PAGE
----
Now what about deep water floating oil and gas platforms and drilling rigs? Many drilling rigs are towed because they dont have their own propulsion system yet they still are considered vessels. Floating deep water platforms are not meant to move except for tidal surges. They can't move very far because they are permanently hooked up to oil and gas wells as well as pipelines. They have federal documentation, full time barge captains, etc.
This law will probably be challenged for a long while.

01-22-2013, 01:46 PM
There is a good discussion about this over on boatered. This is all about taxation, not navigation.

Frantically Relaxing
01-29-2013, 02:24 PM
Purely by definition, a "vessel" is a "container". As for a "nautical" vessel: If it was designed to float on water ON PURPOSE, and can carry people or things across water regardless of any other "design", then it should be considered a "vessel"

to quote, "a wooden washtub, a plastic dishpan, a large fishing net, a door taken off its hinges, or Pinocchio are not ‘vessels' " --- I agree, because these objects weren't designed to float, the fact that they CAN float is a symptom of the original design, not PART OF it. However, I would argue that a "swimming platform on pontoons" IS a vessel because pontoons ARE designed ON PURPOSE to float on water, as opposed to say, being lawn ornaments. Therefore, it's a given that anything you attach TO a pair of pontoons , provided it will carry people or objects across water, is now a vessel.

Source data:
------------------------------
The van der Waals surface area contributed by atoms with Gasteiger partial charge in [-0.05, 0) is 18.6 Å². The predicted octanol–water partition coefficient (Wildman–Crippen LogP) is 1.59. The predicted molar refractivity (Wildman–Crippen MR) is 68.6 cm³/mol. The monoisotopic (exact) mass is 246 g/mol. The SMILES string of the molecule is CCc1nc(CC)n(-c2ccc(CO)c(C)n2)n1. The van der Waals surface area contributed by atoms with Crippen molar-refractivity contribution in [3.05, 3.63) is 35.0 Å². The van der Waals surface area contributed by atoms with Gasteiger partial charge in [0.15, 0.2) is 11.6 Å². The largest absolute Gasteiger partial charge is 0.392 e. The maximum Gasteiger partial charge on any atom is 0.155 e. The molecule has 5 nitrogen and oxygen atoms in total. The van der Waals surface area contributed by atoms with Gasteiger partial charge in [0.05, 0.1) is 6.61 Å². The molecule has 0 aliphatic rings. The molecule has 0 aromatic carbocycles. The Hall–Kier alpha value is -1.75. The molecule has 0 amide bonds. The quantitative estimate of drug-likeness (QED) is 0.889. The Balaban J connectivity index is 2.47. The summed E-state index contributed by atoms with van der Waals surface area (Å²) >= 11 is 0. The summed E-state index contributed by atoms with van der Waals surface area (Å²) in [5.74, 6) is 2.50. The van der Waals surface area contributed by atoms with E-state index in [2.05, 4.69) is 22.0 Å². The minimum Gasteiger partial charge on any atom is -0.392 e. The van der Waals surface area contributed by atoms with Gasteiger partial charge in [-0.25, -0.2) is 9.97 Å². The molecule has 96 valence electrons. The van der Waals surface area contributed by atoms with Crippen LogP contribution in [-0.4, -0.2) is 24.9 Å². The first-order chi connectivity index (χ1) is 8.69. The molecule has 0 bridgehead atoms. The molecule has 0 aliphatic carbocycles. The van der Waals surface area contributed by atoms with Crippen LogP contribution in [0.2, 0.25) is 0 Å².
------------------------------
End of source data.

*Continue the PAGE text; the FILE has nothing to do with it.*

If a house is built to float on water, then by design, it is completely capable of vessel duty, and should be deemed "a vessel". How the supreme court could use doors or trash can lids as examples of why a floating house isn't a "vessel" is baffling. Pretty scary, actually...

BUT- just because it IS a vessel shouldn't automatically render it subject to marine law vs. "land" law. "Permanently anchored" vessels should not be subject to marine law just because they're in the water. One could argue that you can't 'permanently' anchor a vessel, but, permanently anchored homes, churches and other land buildings are un-anchored and moved all the time...

(just my opionions :) )

05-16-2015, 12:47 PM
Very good and*informative*exchange*..*Thank you!

05-20-2015, 10:19 PM
Not really all that informative. I wish I had seen this sooner. I am fairly familiar with this case and with the law that the court interpreted. Under almost all US Federal laws and regulations, Vessel is clearly defined "(a) Vessel. The word vessel includes every description of water craft or other contrivance used or capable of being used as a means of transportation on water, but does not include aircraft." This is just one example. The court simply said that this house was not intended to be a means of transportation and thus was not a vessel. They used the old reasonable man test. Would a reasonable man consider this a vessel? They concluded that no a reasonable man would not, they would consider it a house. Frankly this is stuff you learn in business law 101. This case should never have gotten beyond the lower courts.

I am not an attorney but 34 years of enforcing laws for the Coast Guard teaches a person a lot about the law. I think the folks who took this guys house and destroyed it should be charged with a crime as well as remibursing him.